UK house price growth remains flat as Brexit nears

UK house price growth remained subdued in February as Brexit continues to weigh on the market.

According to the Nationwide House Price Index, annual house price growth edged up by 0.4% in February - up from 0.1% the previous month.

On a monthly basis, house price growth fell by 0.1% in February, taking the average UK house price to £211,304.

Robert Gardner, Nationwide's chief economist, says: “Indicators of housing market activity, such as the number of property transactions and the number of mortgages approved for house purchase, have remained broadly stable in recent months, but survey data suggests that sentiment has softened.

“Measures of consumer confidence weakened around the turn of the year and surveyors reported a further fall in new buyer enquiries over the same period.

“While the number of properties coming onto the market also slowed, this doesn’t appear to have been enough to prevent a modest shift in the balance of demand and supply in favour of buyers in recent months.”

Jonathan Samuels, chief executive of property lender Octane Capital, says the UK property market remains “firmly on its knees”.

He says: “To say sentiment has softened is somewhat generous. Shattered is closer to the mark.

“March could be the month the property market finally succumbs to madness. The jobs market remains strong, inflation is below target and borrowing rates are low so seatbelts are at least buckled as we enter the turbulent months ahead.”

Brexit causes uncertainty

Economists expect Brexit will continue to have a significant impact on the market over the coming months.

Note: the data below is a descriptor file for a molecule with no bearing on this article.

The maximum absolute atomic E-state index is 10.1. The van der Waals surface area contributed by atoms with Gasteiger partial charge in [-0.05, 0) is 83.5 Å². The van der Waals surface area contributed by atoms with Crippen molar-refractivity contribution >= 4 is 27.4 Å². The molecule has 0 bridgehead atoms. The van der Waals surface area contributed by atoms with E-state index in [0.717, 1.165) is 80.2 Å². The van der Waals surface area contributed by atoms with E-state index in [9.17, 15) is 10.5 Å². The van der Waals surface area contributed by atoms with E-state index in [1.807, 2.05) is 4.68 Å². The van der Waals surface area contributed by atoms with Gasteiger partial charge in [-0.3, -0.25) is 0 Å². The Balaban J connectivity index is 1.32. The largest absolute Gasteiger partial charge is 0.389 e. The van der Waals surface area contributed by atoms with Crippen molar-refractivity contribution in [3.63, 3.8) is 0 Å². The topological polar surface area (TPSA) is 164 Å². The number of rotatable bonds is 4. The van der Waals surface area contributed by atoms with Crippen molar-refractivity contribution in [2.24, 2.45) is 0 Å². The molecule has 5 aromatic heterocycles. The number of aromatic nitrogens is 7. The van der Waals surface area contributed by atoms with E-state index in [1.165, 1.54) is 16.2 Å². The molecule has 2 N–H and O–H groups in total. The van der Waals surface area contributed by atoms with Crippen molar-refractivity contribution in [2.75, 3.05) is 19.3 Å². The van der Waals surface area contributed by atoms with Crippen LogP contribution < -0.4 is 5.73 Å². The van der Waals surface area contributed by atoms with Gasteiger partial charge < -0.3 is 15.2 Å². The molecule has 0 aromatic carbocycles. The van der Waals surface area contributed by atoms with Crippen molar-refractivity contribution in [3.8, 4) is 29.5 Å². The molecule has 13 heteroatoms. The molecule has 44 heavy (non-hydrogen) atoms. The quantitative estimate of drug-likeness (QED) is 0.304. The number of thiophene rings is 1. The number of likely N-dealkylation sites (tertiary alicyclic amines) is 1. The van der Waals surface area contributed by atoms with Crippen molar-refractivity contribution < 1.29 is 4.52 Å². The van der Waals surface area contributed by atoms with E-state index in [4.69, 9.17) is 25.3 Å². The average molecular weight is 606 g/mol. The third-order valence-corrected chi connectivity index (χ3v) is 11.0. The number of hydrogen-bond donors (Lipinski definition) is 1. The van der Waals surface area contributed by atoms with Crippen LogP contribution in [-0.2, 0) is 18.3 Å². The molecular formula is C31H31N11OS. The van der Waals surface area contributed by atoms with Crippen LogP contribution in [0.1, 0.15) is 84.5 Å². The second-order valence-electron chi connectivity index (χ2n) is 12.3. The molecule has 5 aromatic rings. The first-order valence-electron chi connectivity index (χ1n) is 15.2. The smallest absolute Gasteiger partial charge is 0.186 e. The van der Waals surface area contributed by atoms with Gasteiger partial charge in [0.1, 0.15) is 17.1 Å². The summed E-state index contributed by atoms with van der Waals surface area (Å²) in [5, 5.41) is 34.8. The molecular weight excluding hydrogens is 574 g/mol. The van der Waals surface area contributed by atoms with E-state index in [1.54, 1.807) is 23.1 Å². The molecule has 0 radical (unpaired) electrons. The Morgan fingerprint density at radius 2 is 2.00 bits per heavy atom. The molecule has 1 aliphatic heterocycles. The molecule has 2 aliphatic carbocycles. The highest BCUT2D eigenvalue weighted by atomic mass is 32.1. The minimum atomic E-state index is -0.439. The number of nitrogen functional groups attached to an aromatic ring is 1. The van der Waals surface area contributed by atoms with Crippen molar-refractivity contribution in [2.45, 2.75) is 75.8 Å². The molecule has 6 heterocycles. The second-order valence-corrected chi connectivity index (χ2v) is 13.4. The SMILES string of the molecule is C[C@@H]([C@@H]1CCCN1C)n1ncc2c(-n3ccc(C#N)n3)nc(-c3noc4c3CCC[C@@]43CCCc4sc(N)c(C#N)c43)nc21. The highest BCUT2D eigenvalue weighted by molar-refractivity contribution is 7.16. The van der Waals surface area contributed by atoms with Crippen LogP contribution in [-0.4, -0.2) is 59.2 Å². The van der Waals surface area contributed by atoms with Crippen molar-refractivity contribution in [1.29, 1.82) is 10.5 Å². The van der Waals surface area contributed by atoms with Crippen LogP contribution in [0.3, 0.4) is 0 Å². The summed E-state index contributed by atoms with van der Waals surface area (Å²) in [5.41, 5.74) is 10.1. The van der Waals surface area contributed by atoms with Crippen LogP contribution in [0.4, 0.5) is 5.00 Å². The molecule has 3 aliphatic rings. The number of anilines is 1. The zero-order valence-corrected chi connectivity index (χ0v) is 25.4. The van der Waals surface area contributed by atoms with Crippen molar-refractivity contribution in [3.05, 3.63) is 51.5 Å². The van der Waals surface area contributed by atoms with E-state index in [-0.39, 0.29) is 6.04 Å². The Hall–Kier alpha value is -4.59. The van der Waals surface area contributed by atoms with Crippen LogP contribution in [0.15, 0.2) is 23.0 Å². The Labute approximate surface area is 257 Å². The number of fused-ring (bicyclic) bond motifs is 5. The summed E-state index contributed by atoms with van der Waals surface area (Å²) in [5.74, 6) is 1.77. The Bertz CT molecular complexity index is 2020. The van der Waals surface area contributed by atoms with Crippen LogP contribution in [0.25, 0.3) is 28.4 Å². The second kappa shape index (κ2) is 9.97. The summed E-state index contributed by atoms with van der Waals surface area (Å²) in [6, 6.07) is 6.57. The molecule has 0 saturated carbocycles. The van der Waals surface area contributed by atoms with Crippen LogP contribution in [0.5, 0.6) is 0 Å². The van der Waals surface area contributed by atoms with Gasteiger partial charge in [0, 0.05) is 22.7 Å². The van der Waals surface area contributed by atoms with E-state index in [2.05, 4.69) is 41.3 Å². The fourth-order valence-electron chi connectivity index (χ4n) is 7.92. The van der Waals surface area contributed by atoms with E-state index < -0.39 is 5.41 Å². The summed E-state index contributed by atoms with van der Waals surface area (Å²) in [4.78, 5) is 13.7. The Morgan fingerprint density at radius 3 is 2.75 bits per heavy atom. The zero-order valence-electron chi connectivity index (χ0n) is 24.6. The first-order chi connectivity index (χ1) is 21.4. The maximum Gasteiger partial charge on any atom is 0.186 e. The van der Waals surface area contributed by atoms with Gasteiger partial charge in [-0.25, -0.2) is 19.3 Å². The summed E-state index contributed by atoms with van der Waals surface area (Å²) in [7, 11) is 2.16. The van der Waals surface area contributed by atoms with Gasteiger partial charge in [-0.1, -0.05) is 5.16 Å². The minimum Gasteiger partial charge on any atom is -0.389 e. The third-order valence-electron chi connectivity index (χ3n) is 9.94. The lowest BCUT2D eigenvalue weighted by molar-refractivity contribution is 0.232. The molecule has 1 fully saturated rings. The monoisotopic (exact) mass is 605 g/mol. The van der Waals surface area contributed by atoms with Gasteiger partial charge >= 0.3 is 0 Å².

Howard Archer, chief economic adviser at EY ITEM Club, says February marked “another weak performance” for house prices.

He warns that if the UK leaves the EU at the end of March without an approved Brexit deal, house prices could fall by up to 5% in 2019 amid heightened uncertainty and weakened economic activity.

Mr Archer says: “If Brexit is delayed, ongoing uncertainty is likely to weigh down on the housing market and could well see house prices stagnate or fall slightly. Much would depend on how long any UK exit from the EU is delayed and what happens then.”

Samuel Tombs, chief UK economist at Pantheon Macroeconomics, says he does not expect the market to sink much lower.

He says: “Brexit uncertainty is prompting some potential homebuyers to delay purchases, but the pick-up in the UK Finance measure of mortgage approvals in January suggests the aggregate impact has been modest so far.”

Home ownership rises

Recent government data shows a rise in home ownership. The Ministry of Housing, Communities & Local Government says the home ownership rate in 2018 was 63.5% - up from 62.6% the previous year.

This was driven by an increase in the number of people owning their home with a mortgage - up by 5% over the year to 6.9 million.

The number of households owning their homes outright has risen by 1.2 million over the last decade to record high of 7.9 million, almost entirely amongst homeowners aged 65 or above, Nationwide says.

The biggest improvement in home ownership over the past year has been amongst those aged 35-44.

Mr Gardner adds: “Supportive labour market conditions and a number of policy changes, especially in the regulatory and tax system, have improved the bargaining position of home buyers relative to investors. Government schemes, such as Help To Buy equity loan, have also helped support first-time buyer numbers.”

This article was originally written by our sister publication Moneywise.

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